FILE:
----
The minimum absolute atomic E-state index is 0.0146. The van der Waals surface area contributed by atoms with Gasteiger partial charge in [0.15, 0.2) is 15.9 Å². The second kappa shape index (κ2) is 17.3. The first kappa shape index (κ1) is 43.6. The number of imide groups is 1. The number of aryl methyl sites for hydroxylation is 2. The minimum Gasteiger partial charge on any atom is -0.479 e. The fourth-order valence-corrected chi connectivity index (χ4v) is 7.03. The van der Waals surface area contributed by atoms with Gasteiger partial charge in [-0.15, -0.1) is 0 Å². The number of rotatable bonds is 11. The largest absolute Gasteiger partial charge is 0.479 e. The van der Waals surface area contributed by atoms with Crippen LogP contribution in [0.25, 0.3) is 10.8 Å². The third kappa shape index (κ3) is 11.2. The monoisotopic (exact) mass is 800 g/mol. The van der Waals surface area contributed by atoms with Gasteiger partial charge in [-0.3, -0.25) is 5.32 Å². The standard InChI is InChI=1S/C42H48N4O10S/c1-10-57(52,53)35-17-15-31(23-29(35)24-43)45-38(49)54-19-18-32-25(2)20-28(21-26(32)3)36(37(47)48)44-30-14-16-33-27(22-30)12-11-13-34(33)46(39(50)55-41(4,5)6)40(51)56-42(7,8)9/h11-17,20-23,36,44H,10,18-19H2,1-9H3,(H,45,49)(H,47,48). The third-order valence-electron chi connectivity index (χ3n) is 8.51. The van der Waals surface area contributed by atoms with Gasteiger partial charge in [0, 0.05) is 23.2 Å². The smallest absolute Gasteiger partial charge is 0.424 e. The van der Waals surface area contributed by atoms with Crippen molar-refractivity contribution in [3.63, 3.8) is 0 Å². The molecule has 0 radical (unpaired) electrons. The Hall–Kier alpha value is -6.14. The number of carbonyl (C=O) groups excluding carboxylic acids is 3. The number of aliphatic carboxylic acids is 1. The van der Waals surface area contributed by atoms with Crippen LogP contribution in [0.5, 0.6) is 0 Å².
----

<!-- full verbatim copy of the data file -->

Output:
The minimum absolute atomic E-state index is 0.0146. The van der Waals surface area contributed by atoms with Gasteiger partial charge in [0.15, 0.2) is 15.9 Å². The second kappa shape index (κ2) is 17.3. The first kappa shape index (κ1) is 43.6. The number of imide groups is 1. The number of aryl methyl sites for hydroxylation is 2. The minimum Gasteiger partial charge on any atom is -0.479 e. The fourth-order valence-corrected chi connectivity index (χ4v) is 7.03. The van der Waals surface area contributed by atoms with Gasteiger partial charge in [-0.15, -0.1) is 0 Å². The number of rotatable bonds is 11. The largest absolute Gasteiger partial charge is 0.479 e. The van der Waals surface area contributed by atoms with Crippen LogP contribution in [0.25, 0.3) is 10.8 Å². The third kappa shape index (κ3) is 11.2. The monoisotopic (exact) mass is 800 g/mol. The van der Waals surface area contributed by atoms with Gasteiger partial charge in [-0.3, -0.25) is 5.32 Å². The standard InChI is InChI=1S/C42H48N4O10S/c1-10-57(52,53)35-17-15-31(23-29(35)24-43)45-38(49)54-19-18-32-25(2)20-28(21-26(32)3)36(37(47)48)44-30-14-16-33-27(22-30)12-11-13-34(33)46(39(50)55-41(4,5)6)40(51)56-42(7,8)9/h11-17,20-23,36,44H,10,18-19H2,1-9H3,(H,45,49)(H,47,48). The third-order valence-electron chi connectivity index (χ3n) is 8.51. The van der Waals surface area contributed by atoms with Gasteiger partial charge in [0, 0.05) is 23.2 Å². The smallest absolute Gasteiger partial charge is 0.424 e. The van der Waals surface area contributed by atoms with Crippen molar-refractivity contribution in [3.63, 3.8) is 0 Å². The molecule has 0 radical (unpaired) electrons. The Hall–Kier alpha value is -6.14. The number of carbonyl (C=O) groups excluding carboxylic acids is 3. The number of aliphatic carboxylic acids is 1. The van der Waals surface area contributed by atoms with Crippen LogP contribution in [0.5, 0.6) is 0 Å².